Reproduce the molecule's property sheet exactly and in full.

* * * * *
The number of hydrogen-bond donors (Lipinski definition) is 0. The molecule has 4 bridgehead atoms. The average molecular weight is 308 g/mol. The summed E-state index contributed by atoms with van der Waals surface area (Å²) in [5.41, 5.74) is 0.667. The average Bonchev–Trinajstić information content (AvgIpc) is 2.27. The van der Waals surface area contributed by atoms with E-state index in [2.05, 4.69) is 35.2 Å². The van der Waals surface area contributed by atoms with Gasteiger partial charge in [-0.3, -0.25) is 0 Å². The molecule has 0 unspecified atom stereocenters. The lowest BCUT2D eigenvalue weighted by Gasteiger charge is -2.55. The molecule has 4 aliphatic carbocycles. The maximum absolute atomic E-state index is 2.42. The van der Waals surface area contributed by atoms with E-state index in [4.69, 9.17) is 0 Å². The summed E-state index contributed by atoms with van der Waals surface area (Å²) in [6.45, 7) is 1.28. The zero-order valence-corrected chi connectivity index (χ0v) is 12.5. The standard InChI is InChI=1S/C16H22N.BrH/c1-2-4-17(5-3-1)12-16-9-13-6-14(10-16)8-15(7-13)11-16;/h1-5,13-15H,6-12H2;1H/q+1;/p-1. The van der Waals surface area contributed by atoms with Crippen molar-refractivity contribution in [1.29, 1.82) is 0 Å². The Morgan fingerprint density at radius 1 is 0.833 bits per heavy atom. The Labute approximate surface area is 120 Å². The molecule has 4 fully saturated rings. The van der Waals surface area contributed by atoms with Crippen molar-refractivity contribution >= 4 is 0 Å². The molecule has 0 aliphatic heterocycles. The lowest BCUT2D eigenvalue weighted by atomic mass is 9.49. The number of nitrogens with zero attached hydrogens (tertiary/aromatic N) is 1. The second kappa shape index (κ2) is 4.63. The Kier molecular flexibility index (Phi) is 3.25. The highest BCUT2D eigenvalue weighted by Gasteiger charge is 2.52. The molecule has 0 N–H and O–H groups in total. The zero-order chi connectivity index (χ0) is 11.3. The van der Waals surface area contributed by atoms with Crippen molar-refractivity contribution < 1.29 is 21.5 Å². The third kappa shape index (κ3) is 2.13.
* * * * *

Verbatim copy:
The number of hydrogen-bond donors (Lipinski definition) is 0. The molecule has 4 bridgehead atoms. The average molecular weight is 308 g/mol. The summed E-state index contributed by atoms with van der Waals surface area (Å²) in [5.41, 5.74) is 0.667. The average Bonchev–Trinajstić information content (AvgIpc) is 2.27. The van der Waals surface area contributed by atoms with E-state index in [2.05, 4.69) is 35.2 Å². The van der Waals surface area contributed by atoms with Gasteiger partial charge in [-0.3, -0.25) is 0 Å². The molecule has 0 unspecified atom stereocenters. The lowest BCUT2D eigenvalue weighted by Gasteiger charge is -2.55. The molecule has 4 aliphatic carbocycles. The maximum absolute atomic E-state index is 2.42. The van der Waals surface area contributed by atoms with E-state index in [4.69, 9.17) is 0 Å². The summed E-state index contributed by atoms with van der Waals surface area (Å²) in [6.45, 7) is 1.28. The zero-order valence-corrected chi connectivity index (χ0v) is 12.5. The standard InChI is InChI=1S/C16H22N.BrH/c1-2-4-17(5-3-1)12-16-9-13-6-14(10-16)8-15(7-13)11-16;/h1-5,13-15H,6-12H2;1H/q+1;/p-1. The van der Waals surface area contributed by atoms with Crippen molar-refractivity contribution in [1.29, 1.82) is 0 Å². The Morgan fingerprint density at radius 1 is 0.833 bits per heavy atom. The Labute approximate surface area is 120 Å². The molecule has 4 fully saturated rings. The van der Waals surface area contributed by atoms with Crippen molar-refractivity contribution >= 4 is 0 Å². The molecule has 0 aliphatic heterocycles. The lowest BCUT2D eigenvalue weighted by atomic mass is 9.49. The number of nitrogens with zero attached hydrogens (tertiary/aromatic N) is 1. The second kappa shape index (κ2) is 4.63. The Kier molecular flexibility index (Phi) is 3.25. The highest BCUT2D eigenvalue weighted by Gasteiger charge is 2.52. The molecule has 0 N–H and O–H groups in total. The zero-order chi connectivity index (χ0) is 11.3. The van der Waals surface area contributed by atoms with Crippen molar-refractivity contribution < 1.29 is 21.5 Å². The third kappa shape index (κ3) is 2.13.